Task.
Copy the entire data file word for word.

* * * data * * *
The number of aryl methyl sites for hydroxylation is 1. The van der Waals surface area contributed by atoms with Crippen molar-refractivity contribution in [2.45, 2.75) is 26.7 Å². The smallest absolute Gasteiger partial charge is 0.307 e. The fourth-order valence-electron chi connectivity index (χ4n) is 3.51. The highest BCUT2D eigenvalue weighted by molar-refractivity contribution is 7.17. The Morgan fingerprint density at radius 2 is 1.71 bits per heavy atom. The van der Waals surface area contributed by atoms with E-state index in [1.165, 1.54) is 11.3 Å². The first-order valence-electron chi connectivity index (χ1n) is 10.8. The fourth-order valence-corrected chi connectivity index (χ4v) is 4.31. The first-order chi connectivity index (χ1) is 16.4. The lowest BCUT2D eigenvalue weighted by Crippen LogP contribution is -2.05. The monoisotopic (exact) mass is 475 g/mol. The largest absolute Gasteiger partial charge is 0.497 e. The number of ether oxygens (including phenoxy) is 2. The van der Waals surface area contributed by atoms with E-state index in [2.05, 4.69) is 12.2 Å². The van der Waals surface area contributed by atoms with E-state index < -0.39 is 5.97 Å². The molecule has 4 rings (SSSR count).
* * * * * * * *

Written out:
The number of aryl methyl sites for hydroxylation is 1. The van der Waals surface area contributed by atoms with Crippen molar-refractivity contribution in [2.45, 2.75) is 26.7 Å². The smallest absolute Gasteiger partial charge is 0.307 e. The fourth-order valence-electron chi connectivity index (χ4n) is 3.51. The highest BCUT2D eigenvalue weighted by molar-refractivity contribution is 7.17. The Morgan fingerprint density at radius 2 is 1.71 bits per heavy atom. The van der Waals surface area contributed by atoms with E-state index in [1.165, 1.54) is 11.3 Å². The first-order valence-electron chi connectivity index (χ1n) is 10.8. The fourth-order valence-corrected chi connectivity index (χ4v) is 4.31. The first-order chi connectivity index (χ1) is 16.4. The lowest BCUT2D eigenvalue weighted by Crippen LogP contribution is -2.05. The monoisotopic (exact) mass is 475 g/mol. The largest absolute Gasteiger partial charge is 0.497 e. The number of ether oxygens (including phenoxy) is 2. The van der Waals surface area contributed by atoms with E-state index in [2.05, 4.69) is 12.2 Å². The van der Waals surface area contributed by atoms with E-state index < -0.39 is 5.97 Å². The molecule has 4 rings (SSSR count).